1 In 3 Brits Hardly Ever Complete Household Chore
London: 33 percent of Britain's population hardly ever clean their windows and nearly a quarter rarely clean the oven, a poll has revealed.
The study found that 24 percent of those polled spend two and a hours a day on household chores and 75 percent care about having a clean house.
But despite a household cleaning market valued at 1 billion pounds by Mintel, 28 percent admitted that their house was frequently messy.
Almost three in ten (27 percent) of Britain's households admit their windows hardly ever get cleaned although a third still use an old fashioned window cleaner - some 8.8 millions homes.
And while a third (33 percent) of the residents of Britain love to have a sparkling clean oven and hob, almost a quarter (23 percent) admitted to hardly ever cleaning it.
One in 20 have taken the services of a professional to do the job.
Four out of ten stay away from wearing shoes indoors to keep carpets clean, while three in ten use carpet shampoo at least once a year.
12 percent have shelled out money to have carpets and upholstery cleaned professionally.
16 percent people would consider a specialist cleaner or polish for their gadgets while 14 percent admit that they often face a problem with blocked sinks, plugs, toilets or drains in their home.
"For the most part, Brits are enthusiastic cleaners, but some jobs remain too much for even the most devoted cleaner," the Daily Mail quoted Richard Caines, Senior Household Care Analyst at Mintel, as saying.
"Cleaning the windows and oven top the least loved tasks, and the windows of more than a quarter of adults hardly ever get cleaned, suggesting the market for window cleaners is not realising its full potential.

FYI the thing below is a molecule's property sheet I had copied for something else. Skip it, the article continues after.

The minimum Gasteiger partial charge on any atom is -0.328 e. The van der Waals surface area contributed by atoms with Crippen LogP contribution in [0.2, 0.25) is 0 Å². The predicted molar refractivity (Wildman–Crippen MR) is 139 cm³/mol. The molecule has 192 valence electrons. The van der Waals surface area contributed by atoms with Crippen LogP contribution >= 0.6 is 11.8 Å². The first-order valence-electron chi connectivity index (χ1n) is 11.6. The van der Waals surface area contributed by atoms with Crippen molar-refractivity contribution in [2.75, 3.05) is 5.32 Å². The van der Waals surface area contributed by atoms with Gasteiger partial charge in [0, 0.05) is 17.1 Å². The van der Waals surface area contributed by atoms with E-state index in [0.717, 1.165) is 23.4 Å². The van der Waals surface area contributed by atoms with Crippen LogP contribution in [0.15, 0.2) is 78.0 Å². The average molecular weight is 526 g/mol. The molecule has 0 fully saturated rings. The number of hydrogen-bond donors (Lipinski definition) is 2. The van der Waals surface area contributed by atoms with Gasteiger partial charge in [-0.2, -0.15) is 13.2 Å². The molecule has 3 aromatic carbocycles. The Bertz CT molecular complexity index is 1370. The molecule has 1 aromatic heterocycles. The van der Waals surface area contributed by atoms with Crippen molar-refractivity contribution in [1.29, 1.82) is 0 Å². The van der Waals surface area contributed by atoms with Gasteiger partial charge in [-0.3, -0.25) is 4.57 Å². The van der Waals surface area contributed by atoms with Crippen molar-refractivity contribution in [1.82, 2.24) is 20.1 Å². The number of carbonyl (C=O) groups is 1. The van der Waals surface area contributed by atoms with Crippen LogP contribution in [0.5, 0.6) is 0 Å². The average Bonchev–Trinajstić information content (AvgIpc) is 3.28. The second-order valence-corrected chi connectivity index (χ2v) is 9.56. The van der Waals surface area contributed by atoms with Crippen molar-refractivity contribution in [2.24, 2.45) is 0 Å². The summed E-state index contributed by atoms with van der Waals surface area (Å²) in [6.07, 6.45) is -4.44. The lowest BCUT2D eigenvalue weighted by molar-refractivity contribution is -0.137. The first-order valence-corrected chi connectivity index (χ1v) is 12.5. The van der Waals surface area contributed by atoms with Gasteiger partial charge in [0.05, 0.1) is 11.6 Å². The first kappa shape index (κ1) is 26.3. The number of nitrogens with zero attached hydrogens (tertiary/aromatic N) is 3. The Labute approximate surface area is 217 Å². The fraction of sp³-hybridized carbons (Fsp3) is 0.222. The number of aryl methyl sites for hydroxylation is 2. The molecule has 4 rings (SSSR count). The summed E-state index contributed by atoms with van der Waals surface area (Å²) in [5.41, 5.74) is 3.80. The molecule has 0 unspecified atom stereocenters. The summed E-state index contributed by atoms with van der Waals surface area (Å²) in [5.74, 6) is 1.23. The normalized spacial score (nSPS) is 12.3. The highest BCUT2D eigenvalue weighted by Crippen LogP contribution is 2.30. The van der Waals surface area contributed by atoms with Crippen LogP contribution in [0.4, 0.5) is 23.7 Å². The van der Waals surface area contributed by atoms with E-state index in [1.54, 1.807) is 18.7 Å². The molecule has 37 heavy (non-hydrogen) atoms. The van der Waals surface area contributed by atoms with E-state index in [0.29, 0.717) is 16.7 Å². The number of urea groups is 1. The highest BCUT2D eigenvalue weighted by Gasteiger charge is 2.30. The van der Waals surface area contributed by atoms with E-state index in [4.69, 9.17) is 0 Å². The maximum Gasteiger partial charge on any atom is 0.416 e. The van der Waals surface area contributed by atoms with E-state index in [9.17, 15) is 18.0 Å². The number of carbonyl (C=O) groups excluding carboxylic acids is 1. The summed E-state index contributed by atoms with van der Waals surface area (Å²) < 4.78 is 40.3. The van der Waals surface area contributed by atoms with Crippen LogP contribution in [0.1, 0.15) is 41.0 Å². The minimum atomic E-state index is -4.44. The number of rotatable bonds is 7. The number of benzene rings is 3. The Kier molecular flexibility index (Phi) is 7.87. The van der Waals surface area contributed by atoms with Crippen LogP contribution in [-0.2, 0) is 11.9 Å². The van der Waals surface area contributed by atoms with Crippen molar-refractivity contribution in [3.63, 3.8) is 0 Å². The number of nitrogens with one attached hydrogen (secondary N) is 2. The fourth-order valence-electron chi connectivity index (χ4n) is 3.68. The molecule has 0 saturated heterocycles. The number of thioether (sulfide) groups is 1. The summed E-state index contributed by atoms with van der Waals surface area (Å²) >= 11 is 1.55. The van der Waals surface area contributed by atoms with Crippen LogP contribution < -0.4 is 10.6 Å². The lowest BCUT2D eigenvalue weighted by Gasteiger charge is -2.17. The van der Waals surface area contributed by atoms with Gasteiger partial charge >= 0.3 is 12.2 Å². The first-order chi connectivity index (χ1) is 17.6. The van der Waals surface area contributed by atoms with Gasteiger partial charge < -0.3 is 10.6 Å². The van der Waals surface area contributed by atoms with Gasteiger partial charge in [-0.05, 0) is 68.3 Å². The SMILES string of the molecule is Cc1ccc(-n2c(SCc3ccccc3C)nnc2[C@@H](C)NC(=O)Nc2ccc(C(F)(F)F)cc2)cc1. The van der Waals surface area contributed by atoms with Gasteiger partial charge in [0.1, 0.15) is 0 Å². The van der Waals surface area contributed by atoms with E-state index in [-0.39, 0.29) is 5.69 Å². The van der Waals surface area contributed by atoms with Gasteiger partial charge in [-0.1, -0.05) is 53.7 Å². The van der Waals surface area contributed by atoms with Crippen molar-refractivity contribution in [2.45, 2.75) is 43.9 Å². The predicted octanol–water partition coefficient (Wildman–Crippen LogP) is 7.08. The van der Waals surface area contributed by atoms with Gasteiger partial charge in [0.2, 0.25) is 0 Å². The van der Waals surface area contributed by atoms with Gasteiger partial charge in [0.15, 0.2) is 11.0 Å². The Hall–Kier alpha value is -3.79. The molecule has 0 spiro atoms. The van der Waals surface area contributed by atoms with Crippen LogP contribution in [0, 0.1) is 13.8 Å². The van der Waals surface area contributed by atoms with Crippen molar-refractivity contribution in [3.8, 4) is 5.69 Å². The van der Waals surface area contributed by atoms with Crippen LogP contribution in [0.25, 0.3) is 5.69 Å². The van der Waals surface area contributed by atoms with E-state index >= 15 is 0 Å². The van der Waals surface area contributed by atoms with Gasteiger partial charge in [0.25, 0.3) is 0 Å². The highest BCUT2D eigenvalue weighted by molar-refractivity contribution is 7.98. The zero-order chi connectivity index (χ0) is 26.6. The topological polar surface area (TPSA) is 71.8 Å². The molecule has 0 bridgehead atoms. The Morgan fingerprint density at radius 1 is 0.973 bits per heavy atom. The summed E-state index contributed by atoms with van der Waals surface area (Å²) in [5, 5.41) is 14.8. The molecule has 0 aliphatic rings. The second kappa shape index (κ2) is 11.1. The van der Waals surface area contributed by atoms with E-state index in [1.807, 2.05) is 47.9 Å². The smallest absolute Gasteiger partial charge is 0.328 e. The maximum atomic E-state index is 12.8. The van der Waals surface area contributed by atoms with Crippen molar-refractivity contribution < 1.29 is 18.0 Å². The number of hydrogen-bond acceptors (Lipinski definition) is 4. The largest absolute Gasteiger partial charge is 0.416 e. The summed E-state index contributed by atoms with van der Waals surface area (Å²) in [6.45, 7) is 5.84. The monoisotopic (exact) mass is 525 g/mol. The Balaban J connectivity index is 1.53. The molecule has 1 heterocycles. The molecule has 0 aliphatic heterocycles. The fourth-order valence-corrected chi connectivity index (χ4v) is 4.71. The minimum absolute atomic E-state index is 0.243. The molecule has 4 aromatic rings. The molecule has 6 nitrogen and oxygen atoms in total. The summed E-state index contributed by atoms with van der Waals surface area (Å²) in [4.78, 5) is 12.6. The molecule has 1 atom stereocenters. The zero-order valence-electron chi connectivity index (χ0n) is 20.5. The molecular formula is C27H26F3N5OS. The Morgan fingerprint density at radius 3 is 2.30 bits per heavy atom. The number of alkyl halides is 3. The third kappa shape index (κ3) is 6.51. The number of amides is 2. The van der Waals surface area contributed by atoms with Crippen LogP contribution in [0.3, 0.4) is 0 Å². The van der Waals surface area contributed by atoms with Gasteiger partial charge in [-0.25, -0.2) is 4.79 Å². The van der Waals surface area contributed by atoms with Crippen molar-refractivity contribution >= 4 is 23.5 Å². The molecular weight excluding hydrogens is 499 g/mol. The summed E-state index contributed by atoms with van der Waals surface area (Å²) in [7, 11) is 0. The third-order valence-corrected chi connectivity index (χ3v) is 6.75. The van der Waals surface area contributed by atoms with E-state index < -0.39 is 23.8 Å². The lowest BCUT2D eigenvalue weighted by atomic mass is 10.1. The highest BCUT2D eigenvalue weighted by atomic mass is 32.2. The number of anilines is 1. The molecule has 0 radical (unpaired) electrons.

"Carpet cleaners have been a star performer in the household cleaning products market, sales of carpet and upholstery cleaners did well between 2010 and 2011 boosted by product innovation seen from some major brands and an effort to look after carpets as opposed to buying new floor coverings," Caines said.
The research showed that the household polishes and specialist cleaning products market was worth 171 million pounds in 2011, growing at 16 percent between 2006 and 2011 and three percent between 2010 and 2011.
Furniture polish had spear headed the growth, increasing by 45 percent from 2006 to 2011, or 22 to 32 million pounds.
The sale of floor polish has sunk 33 percent over the same period though, from 12 million to 8 million pounds.
"Strong increases in the value of sales of furniture polishes and carpet cleaners suggest that consumers are willing to spend more money on products that help to protect and maintain the look of household items that are expensive for them to replace," Caines said.
"In contrast to the strong performance seen in furniture polishes, sales of floor polish have declined and those people with real wood floors that need polishing represent a small minority of households," he added.